Walker also has coached his athletes to success on the international level, most notably Brittney Reese, a three-time World Champion in the long jump. Recently, one of his student-athletes, Mike Granger, captured the 100m title at the 2010 U.S. Junior Championships and was part of the 4x100m relay team that won a gold medal at the World Juniors. Other touted international athletes include Larry Myricks, who made four Olympic teams, Savante' Stringfellow, who made the 2000 Olympic team, and Marquita Aldridge, a member of the USA World Junior Team. Early in his career, Walker directed Denise Mitchell to a gold medal in the 4x400m relays at the World University Games, Tony Dees to a silver medal in the 1992 Olympics and Antoine Hicks to a semifinal finish at the 2004 Olympic Trials.
"It lets me get back to what I do best," Walker said of the transition from head coach to assistant. "What I do best is coach, teach and develop. If you look at my resume and my career, you'll see that's what I do best. That's what I love doing. I love the one-on-one relationship with student-athletes and seeing somebody grow and develop. I don't look at it as easier or harder; I look at it as getting to do what I do best."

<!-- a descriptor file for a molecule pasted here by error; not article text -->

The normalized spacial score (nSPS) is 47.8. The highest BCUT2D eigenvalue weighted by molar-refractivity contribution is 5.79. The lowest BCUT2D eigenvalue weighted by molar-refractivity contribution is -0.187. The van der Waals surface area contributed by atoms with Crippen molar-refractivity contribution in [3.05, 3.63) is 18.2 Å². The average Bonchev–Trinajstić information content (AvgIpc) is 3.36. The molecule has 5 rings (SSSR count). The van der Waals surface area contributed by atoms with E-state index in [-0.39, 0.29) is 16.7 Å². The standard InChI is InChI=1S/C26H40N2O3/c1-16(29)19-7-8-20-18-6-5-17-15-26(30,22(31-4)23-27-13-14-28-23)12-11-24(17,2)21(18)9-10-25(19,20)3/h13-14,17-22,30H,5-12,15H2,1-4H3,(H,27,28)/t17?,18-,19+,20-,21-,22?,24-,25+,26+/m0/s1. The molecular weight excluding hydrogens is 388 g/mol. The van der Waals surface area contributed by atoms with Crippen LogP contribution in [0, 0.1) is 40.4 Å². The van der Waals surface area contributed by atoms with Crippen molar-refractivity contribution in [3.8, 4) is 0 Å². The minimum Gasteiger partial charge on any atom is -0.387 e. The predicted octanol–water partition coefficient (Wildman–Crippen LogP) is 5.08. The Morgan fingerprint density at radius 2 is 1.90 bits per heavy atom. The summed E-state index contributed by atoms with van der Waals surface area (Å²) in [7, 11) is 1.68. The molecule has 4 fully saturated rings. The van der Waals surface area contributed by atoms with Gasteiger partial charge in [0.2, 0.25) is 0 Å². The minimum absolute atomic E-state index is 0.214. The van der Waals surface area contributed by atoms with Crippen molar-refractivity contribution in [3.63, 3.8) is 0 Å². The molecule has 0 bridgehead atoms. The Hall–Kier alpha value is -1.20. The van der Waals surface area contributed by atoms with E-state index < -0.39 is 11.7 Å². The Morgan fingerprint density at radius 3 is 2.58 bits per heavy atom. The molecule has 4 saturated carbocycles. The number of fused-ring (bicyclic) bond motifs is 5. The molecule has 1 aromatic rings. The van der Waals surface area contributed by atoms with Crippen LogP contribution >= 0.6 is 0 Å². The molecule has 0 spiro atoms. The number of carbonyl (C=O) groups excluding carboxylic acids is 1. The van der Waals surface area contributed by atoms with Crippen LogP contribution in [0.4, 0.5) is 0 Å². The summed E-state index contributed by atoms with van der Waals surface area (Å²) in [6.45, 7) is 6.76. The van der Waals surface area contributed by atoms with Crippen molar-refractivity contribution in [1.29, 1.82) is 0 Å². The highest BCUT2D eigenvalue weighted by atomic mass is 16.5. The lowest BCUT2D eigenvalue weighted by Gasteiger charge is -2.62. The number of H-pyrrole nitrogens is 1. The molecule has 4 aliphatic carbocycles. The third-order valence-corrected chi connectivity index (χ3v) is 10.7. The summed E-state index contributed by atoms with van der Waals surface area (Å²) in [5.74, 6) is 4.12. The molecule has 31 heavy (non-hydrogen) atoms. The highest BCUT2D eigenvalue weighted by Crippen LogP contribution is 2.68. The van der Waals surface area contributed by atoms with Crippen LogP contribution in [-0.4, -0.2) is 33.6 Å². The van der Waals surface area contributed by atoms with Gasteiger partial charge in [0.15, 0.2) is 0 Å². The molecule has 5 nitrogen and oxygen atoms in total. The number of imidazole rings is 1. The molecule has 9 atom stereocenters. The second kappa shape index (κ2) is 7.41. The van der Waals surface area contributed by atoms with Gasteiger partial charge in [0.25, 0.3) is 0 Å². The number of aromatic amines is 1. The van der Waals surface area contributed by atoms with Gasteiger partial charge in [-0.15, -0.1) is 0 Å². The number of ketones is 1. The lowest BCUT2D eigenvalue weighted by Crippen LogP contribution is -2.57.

Known for his ability to develop potential into talent, Walker's work has yet to go unnoticed.
In 2002, he was named the U.S. Olympic Committee National Track and Field Coach of the Year. Also on the international circuit, he was tabbed the head coach of the 1985 USA Pan Pacific Games team, manager of the 1981 U.S. team at the World University Games and assistant coach of the 1978 Division II USA Team. Collegiately, he is a five-time NCAA District III Coach of the Year, while garnering conference coach of the year honors eight times (SEC six times, Gulf South Conference twice).